Philemon 1:16 MEANING

Philemon 1:16
(16) Not now as a servant, but . . . a brother beloved . . . in the Lord.--In these words we have at last the principle which is absolutely destructive of the condition of slavery--a condition which is the exaggeration of natural inferiority to the effacement of the deeper natural equality. (1) The slave--the "living chattel" of inhuman laws and philosophies--is first "a brother," united to his master by natural ties of ultimate equality, having, therefore, both duties and rights. (2) But he is also a "brother beloved." These natural ties are not only strengthened by duty, but made living ties by the love which delights indeed to respect the rights of others, but is not content without willingness to sacrifice even our own rights to them. (3) Above all, this is "in the Lord." The slave is bought by Christ's blood, made a son of God, and therefore a brother to all who are members of the family of God. To reject and to outrage him is a rejection and outrage towards Christ. Compare St. Peter's striking comparison of the sufferings of the slave to the passion of the Divine Sufferer (1 Peter 2:18-24). They suffer with Him, and He suffers in them. It has been proved historically that only by the aid of this last and highest conception has the brotherhood of love too slowly, indeed, but yet surely--assumed reality. (See Introduction.)

Specially to me, but how much more unto thee?--St. Paul first emphasises his own love for Onesimus, which, indeed, breathes in every line of the Epistle; but then goes on to infer in Philemon a yet greater affection--a natural love towards the nursling of his house, a spiritual love towards the brother "in the Lord," lost and found again.

Verse 16. - Not now as a servant, but above a servant, a brother beloved. So great a difference had his Christian calling and profession made to him and to others. Both in the flesh and in the Lord. A hysteron proteron. The apostle is pleading on behalf of Onesimus this new bond of Christian relationship, which was in the Lord, that it should bring about a renewed fullness of personal relation. In the flesh, because "in the Lord."

1:15-22 When we speak of the nature of any sin or offence against God, the evil of it is not to be lessened; but in a penitent sinner, as God covers it, so must we. Such changed characters often become a blessing to all among whom they reside. Christianity does not do away our duties to others, but directs to the right doing of them. True penitents will be open in owning their faults, as doubtless Onesimus had been to Paul, upon his being awakened and brought to repentance; especially in cases of injury done to others. The communion of saints does not destroy distinction of property. This passage is an instance of that being imputed to one, which is contracted by another; and of one becoming answerable for another, by a voluntary engagement, that he might be freed from the punishment due to his crimes, according to the doctrine that Christ of his own will bore the punishment of our sins, that we might receive the reward of his righteousness. Philemon was Paul's son in the faith, yet he entreated him as a brother. Onesimus was a poor slave, yet Paul besought for him as if seeking some great thing for himself. Christians should do what may give joy to the hearts of one another. From the world they expect trouble; they should find comfort and joy in one another. When any of our mercies are taken away, our trust and hope must be in God. We must diligently use the means, and if no other should be at hand, abound in prayer. Yet, though prayer prevails, it does not merit the things obtained. And if Christians do not meet on earth, still the grace of the Lord Jesus will be with their spirits, and they will soon meet before the throne to join for ever in admiring the riches of redeeming love. The example of Onesimus may encourage the vilest sinners to return to God, but it is shamefully prevented, if any are made bold thereby to persist in evil courses. Are not many taken away in their sins, while others become more hardened? Resist not present convictions, lest they return no more.Not now as a servant,.... That is, not only as a servant, for a servant he was, and was to be received as such; his call by grace had not dissolved the civil relation that was between him and his master, though it had added to it something that was above it, and greater than it:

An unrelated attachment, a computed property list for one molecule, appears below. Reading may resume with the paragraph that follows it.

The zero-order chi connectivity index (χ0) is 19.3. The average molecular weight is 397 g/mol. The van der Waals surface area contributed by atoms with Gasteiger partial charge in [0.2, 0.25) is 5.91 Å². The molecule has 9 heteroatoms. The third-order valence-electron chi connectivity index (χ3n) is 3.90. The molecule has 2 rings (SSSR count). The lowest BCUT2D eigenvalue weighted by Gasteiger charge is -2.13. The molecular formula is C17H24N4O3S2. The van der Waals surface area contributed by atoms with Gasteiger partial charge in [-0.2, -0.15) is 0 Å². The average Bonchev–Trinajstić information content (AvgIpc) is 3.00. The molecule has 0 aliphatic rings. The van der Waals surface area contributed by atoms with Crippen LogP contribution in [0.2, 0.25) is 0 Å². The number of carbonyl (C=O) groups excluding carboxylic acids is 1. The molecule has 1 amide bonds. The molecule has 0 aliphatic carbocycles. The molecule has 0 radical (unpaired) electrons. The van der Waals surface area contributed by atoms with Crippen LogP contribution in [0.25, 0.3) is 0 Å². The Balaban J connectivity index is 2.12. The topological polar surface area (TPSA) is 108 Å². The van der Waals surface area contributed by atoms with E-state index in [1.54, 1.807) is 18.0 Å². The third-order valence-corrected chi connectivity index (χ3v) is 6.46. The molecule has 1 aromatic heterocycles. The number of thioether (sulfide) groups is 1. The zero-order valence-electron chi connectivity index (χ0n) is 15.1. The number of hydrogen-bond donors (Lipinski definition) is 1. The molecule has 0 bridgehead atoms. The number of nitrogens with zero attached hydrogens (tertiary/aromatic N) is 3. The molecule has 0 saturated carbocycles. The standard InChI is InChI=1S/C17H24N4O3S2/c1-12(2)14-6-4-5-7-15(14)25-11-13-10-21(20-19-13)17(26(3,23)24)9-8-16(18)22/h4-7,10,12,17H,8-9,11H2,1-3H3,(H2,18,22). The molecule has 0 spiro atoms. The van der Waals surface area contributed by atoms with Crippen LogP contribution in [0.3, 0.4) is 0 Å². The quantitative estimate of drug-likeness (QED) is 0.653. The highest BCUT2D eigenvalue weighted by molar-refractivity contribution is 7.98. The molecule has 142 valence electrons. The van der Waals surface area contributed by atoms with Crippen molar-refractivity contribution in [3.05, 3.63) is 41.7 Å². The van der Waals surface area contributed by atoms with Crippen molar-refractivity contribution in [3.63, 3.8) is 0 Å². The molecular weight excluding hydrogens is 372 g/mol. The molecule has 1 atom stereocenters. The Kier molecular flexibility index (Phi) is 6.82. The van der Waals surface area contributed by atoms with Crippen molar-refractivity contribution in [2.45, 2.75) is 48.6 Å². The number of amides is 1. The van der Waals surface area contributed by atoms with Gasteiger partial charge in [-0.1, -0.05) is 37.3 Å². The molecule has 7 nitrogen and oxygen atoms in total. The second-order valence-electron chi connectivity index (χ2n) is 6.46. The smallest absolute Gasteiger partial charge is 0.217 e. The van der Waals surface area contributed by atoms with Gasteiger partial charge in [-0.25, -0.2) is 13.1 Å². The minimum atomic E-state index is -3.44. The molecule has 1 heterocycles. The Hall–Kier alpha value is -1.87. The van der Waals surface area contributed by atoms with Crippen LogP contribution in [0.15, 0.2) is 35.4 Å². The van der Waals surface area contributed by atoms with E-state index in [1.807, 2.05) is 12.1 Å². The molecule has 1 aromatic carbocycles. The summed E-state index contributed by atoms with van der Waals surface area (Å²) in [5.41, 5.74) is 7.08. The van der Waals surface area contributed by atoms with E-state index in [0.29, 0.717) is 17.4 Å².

but above a servant; in a higher condition, as the Arabic version renders it, than a servant; not barely considered in that relation, but as being in one much preferable to it:

a brother beloved, specially to me; a brother in Christ, and to be beloved on that account, as he was especially by the apostle, who had been the instrument of his conversion; see Colossians 4:9.

But how much more unto thee, both in the flesh and in the Lord? both in a natural and civil sense, as being of the same nation and country, and as being part of his family, his servant, and now become an useful and profitable one; and, in a spiritual sense, being in the Lord, belonging to the Lord Jesus, to that family which is named of him, being a fellow citizen with the saints, and of the household of God, and therefore must be doubly dear to him.

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